[DISCLAIMER: this post was a required assignment for my Advanced Tools for Newswriting Course.]
And if you live and Pennsylvania and don’t know what this is…
You better learn.
1) Gerrymandering is unfairly dividing congressional districts and it used to make it easier for political candidates of certain parties to get elected.
2) Districts are drawn every 10 years after the US Census. (Okay?)
3) In Pennsylvania, the US Senators and and Representatives draw the districts. (Ah…)
4) This isn’t the first time that Pennsylvania has been accused of gerrymandering. Here are all the ways the state has been gerrymandered since 2011.
5) The districts drawn are for US Congress Members, which Pennsylvania has 18 of.
13 Republican. 5 Democrats.
6) HOWEVER, Pennsylvania has more registered Democrats than Republicans and usually splits elections among the parties, so “many people point to imbalance of Congressional seats for Republicans as a sign of unfairly gerrymandered districts.”
7) Late this past January, the Pennsylvania Supreme Court ruled that Pennsylvania’s Congressional districts must be redrawn because they were presented to be favoring the Republican party. (See #4)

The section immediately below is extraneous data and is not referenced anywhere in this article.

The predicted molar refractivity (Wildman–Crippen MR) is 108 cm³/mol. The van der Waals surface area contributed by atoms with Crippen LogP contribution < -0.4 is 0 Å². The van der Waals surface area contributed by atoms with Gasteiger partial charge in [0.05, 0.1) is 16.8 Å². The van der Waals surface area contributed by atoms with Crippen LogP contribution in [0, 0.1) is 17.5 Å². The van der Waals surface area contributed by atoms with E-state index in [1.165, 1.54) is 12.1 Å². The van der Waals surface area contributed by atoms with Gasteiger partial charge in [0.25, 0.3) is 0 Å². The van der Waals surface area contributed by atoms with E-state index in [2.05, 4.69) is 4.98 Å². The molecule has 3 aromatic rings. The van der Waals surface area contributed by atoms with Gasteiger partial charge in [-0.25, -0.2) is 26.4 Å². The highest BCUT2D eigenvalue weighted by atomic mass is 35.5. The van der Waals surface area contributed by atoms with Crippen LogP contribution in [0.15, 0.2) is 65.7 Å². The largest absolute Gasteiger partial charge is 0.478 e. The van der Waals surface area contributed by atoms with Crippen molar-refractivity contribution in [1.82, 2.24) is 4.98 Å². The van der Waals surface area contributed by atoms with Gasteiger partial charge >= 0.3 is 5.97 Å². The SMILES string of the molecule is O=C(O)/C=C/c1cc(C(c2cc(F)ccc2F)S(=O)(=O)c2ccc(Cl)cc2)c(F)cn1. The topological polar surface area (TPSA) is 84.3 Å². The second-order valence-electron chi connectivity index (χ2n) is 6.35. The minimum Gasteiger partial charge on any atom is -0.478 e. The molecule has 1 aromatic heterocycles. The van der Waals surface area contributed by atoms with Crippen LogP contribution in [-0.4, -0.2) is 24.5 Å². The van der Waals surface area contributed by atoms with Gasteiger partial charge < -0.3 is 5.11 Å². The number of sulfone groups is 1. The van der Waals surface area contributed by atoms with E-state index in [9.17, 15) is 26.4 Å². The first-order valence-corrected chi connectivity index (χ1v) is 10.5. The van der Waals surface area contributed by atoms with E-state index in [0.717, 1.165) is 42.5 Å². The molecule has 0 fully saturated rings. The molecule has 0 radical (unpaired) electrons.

8) In US history, it had been extremely rare for any court to rule that a state’s Congressional map has been unfairly gerrymandered.
9) The only other time that a federal court had made a ruling like this was even earlier in January, when North Carolina’s Congressional districts were perceived to be unconstitutional.
10) After the ruling, the judges gave Pennsylvania legislators until Feb. 9th to redraw the Congressional districts.
11) These new districts must be approved by Tom Wolf by Feb. 15th.
12) If the judges aren’t satisfied with the new districts, they’ll hire an outside consultant.
*Information from this article was provided by Mark Dent and Anna Orso from https://www.fairdistrictspa.com/, http://www.pacourts.us/assets/files/setting-6015/file-6740.pdf?cb=b74d61, and https://www.nytimes.com/2018/01/11/us/gerrymander-court-north-carolina-pennsylvania.html.
*gifs from this article were taken from giphy.com